Fellow Travellers Pt.2

January 21st, 2018

We wrote a lovely letter to the Standards Council of Canada (SCC) on January 2nd.  You may recall that letter.  Our letter advised them of the Federal Court Ruling against the Canadian Standards Association (CSA), that CSA’s conduct was indeed in violation of Canada’s public review law.  The SCC confirmed receipt of our letter on January 5th and, as the authority responsible, they’ve been investigating CSA’s violations ever since.

Our letter surely caused a fair bit of frothing at Industry Canada.  Nobody in the civil service wants the CSA cleaned up, its way too convenient to keep things as they profitably are.  Yet the Ruling was clear, that CSA is in violation of law. 

The big question for the civil service therefore, is how they can make it appear like they’re correcting CSA without, of course, actually doing anything of the sort.  They want window dressing.

So why are civil servants so beholden to CSA?  Well, we wrote about this some time ago, pointing out that…

“Entities that ensconce their own people inside of government will clearly have more access to government, more influence over government, and more immunities for their actions than anyone else.”

The civil service has been rotating staff in and out of CSA for decades.  That’s normal really, as CSA is part of Government.  And CSA’s not shy about seducing Government officials.

In example, consider this private email from CSA to Jay Jackson, a Senior Policy Officer at Industry Canada;

“You will see that we are starting with a Carbon Neutral program for buildings and plan to expand to events, organizations etc over time. […] To this end I would like to invite you to share your thoughts on this initiative and participate as a stakeholder”

They’re enticing Government to “participate” in their “expansion”.  Alright, let’s try another, this time from 2011, from CSA to Peter Murphy, a Departmental Policy Analyst;

“Your name was forwarded to me by [redact] as a stakeholder who may have an interest in participating in this new CSA consensus committee”.

These are all Government officials, folks.  And again, from 2012;

“We are inviting you to join the CSA Technical Committee on Sustainability of Household Appliances…”

The CSA also uses its corporate representatives, those who’ve paid CSA money for their committee seats, to lobby the Government along side them.

From an external email to the Manager of Policy Development at Industry Canada, dated Nov. 26, 2012;  “It would be really great if we could have a representative from Industry Canada on the committee and its’ never too late to join!”  And another example;  ““Would this interest you or anyone else in your shop?  They [CSA] would really like someone from IC [Industry Canada] on this group.”

The CSA doesn’t restrict itself to civil servants.  No.  They also lobby Ministers directly, hoping that these Ministers will influence their civil servants to collude with CSA.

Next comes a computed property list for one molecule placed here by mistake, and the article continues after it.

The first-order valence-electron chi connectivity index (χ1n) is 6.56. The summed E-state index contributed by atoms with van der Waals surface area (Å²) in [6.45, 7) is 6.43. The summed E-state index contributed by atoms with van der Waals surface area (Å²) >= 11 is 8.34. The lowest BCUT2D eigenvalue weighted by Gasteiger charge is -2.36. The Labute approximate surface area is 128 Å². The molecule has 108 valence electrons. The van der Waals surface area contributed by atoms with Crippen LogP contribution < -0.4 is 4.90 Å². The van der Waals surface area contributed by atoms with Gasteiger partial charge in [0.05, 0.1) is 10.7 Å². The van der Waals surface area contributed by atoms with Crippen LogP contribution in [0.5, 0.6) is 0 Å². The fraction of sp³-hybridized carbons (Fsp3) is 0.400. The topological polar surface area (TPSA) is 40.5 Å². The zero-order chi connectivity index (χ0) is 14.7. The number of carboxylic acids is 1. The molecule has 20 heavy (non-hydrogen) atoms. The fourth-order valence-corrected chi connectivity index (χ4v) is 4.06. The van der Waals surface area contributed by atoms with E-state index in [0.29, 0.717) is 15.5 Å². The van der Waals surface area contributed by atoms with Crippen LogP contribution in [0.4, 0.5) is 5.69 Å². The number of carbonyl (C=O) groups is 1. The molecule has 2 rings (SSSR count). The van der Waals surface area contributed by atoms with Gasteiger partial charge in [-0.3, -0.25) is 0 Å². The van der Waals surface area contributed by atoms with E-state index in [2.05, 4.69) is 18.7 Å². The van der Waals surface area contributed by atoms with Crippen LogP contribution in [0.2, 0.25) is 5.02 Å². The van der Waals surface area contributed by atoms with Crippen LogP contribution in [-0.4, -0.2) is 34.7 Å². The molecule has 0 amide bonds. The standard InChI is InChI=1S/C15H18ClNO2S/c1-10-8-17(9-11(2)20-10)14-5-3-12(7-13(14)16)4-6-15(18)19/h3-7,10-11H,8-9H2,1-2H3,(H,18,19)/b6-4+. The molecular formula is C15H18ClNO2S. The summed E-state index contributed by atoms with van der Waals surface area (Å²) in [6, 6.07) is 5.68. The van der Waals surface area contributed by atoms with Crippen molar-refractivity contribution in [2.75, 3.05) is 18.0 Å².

The CSA wrote to the Minister of Industry, Denis Paradis, on Dec. 20, 2012 for instance, asking that he increase Departmental representation on CSA committees.  The Minister wrote back, reminding CSA that “indeed, the provincial government co-chair of the Federal-Provincial-Territorial committee of officials… is [already] leading your proposed standards committee.”

Did you note that civil servants are “leading” CSA committees?

Well, you get the idea.  There’s an intricate web of relational connections between CSA and their bosses at Industry Canada, and these connections are incessantly milked for money and influence.

Relationships need constant care, and CSA knows it.

Wrote Anne Wilcock, another of CSA’s lobbying committee members;  “I understand from [redact] at CSA that you expressed an interest in the CSA Academic Challenge […] I’d like to see the Academic Challenge bigger and better than it was last year!”

This was written to Jay Jackson at Industry Canada.  The CSA was trying to secure overt Government participation in, and funding for, its Academic Challenge program. 

For those unfamiliar, the CSA’s Academic Challenge is a contest for students to dream up new ways for CSA to take money from taxpayers.  I kid you not.  “For this years’ challenge,” said Jackson, “we encouraged students to ‘think outside the box’ rather than restrict their projects to any more narrow view of standards.  Such thinking should open our eyes to areas that we, as standards professionals, may never even think of!”

You see, CSA has trouble thinking up new excuses for foisting new burdensome regulations, so they ask the students of the Country to think up some new ideas for bureaucratic expansion.  This is what they wanted the Government to facilitate.  And the civil service was keen on it.

Only a week after receiving CSA’s invite, Jay Jackson wrote that he was pleased to be a judge on the Academic Challenge panel for the next two years.  But there was a problem, the civil service is supposed to work in the public interest, not in the interest of expanding corporate activity.  Jackson’s problem was an ethics problem.  So CSA tapped the shoulder of another of their civil service friends and -presto!  Problem solved.  Wrote Jackson; “Your letter [on my behalf] made a great deal of difference.  I just met with Maryanne and Michael [their ethics officer] and they have approved my participation.  […] I am free to join your group.”  See?  The law doesn’t matter when the people who enforce it are on your side.  With all those pesky rules behind him, said Jackson to CSA; “Thanks again for considering me for this, I will try to do you proud!”